Figure 2: The number of new drug candidates in the pharmaceutical pipeline has more than tripled over the past two decades. (Source: Pharmaprojects)

The Move to Self-Administration

Recognising the burden being placed on healthcare systems, the pharmaceutical industry has been making a concerted push towards developing therapies suitable for patients to self-administer in their own homes, alleviating the need for them to visit clinics and receive the direct attention of an HCP. Whilst this is clearly a positive and necessary move, it does make monitoring and confirming adherence even more challenging – if there is no HCP present during administration, it falls entirely on trial participants to adhere to the correct self-administration procedure and report on it.

One solution to the problem of nonadherence for self-administered therapies that has been gaining traction in the industry is the implementation of connected drug delivery devices. In principle, the idea is sound – connectivity can enable remote monitoring of trial participants, allowing researchers to gather objective data on drug usage. However, this approach is often made overcomplicated, requiring trial participants to engage with a companion app that is linked to their connected drug delivery device, which then links to their smartphone or similar device, issuing reminders along with additional features, whilst automatically logging data that it will then send back to a portal accessible by the researchers. In practice, the extra burden that using these apps presents causes some trial participants to cease using them as the trial progresses, compromising data completeness and losing any benefit to adherence they might have theoretically offered.

With this in mind, is connectivity a dead end in the search for a solution to the nonadherence problem? Not at all – however, it requires a different approach to yield the best results. In order to gain the benefits connectivity can offer to adherence monitoring in self-administered trials, the connectivity features need to be built into the expected use of the medication, without any additional steps. As far as the patient is concerned, there should be minimal difference between the connected and non-connected solution – the monitoring occurring entirely in the background and not intruding on their experience.

Figure 3: AARDEX’s MEMS smart cap.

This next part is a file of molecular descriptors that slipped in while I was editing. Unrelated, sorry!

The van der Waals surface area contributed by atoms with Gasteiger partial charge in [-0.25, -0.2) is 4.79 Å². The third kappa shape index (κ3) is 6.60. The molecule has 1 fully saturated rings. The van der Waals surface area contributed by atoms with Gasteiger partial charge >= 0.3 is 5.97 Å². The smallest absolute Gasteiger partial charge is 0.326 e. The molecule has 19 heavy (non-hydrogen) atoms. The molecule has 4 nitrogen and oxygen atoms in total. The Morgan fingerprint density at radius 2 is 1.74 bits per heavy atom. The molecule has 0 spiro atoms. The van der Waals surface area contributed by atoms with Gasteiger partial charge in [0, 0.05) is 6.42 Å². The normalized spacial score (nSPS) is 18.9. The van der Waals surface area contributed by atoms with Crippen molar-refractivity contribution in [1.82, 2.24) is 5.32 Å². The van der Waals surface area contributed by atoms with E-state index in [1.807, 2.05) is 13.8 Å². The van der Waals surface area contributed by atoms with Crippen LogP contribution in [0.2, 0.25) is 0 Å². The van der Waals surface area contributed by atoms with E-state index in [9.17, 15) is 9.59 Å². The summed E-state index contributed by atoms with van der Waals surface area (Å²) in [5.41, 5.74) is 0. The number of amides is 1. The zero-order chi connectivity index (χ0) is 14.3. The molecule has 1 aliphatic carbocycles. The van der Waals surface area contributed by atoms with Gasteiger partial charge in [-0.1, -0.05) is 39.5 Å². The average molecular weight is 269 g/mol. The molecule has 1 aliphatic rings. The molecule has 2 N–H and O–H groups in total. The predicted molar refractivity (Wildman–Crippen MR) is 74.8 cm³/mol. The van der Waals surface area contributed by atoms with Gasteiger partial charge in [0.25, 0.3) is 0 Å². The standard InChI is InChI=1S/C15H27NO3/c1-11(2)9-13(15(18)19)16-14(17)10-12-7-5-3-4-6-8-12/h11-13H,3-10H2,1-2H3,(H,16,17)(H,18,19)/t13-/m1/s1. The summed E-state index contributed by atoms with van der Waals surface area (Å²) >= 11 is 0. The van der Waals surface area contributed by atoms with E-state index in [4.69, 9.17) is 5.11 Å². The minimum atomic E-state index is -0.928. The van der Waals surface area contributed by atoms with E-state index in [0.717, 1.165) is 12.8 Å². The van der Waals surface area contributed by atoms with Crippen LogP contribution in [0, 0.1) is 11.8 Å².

To solve the challenge of applying connectivity to adherence monitoring, Haselmeier and AARDEX have come together to scale up a proven approach that can integrate seamlessly into the typical patient experience. Combining Haselmeier’s drug delivery engineering expertise with AARDEX’s trusted and established MEMS® system, the two companies have developed a solution for collecting reliable data on medication usage during clinical trials for single-use disposable injection devices.

The Haselmeier and AARDEX solution uses a standard, non-connected single-use injection device, such as a prefilled syringe or disposable autoinjector. The process is kept as simple as possible, with the patient using their injection device as usual. When the patient has completed their injection, they must dispose of the device in a supplied smart sharps waste container; using AARDEX’s MEMS system, connectivity is integrated into a smart cap (Figure 3), logging and transmitting the time and date of disposal as the patient removes and replaces the smart cap, along with tracking the total number of device disposals (Figure 4). This data is then recorded for the trial researchers, who can then respond accordingly to patients’ adherence based on objective data.

Figure 4: How the Haselmeier and AARDEX smart MEMS cap solution works: (1) Safety device & PFS before injection, (2) Patient removes needle cap, (3) Patient self-injects and needle withdraws into the device, (4) Sharps container with MEMS cap, (5) Patient removes MEMS cap, (6) Patient disposes of the safety device in the sharps container, (7) Patient closes sharps container and the MEMS cap automatically records date and time, (8) MEMS cap transfers data automatically to mobile app and/or MEMS reader.

“Taking an approach where the connectivity is included not in the device, but instead in a smart cap on the sharps container, comes with numerous benefits over a connected-device-based approach.”

Taking an approach where the connectivity is included not in the device, but instead in a smart cap on the sharps container, comes with numerous benefits over a connected-device-based approach. Firstly, as already discussed, this method requires no additional effort from the patient, either in onboarding them on how to use a connected device or in additional steps required during self-administration – they can use a standard disposable device they are already familiar with and the adherence monitoring happens automatically without their input.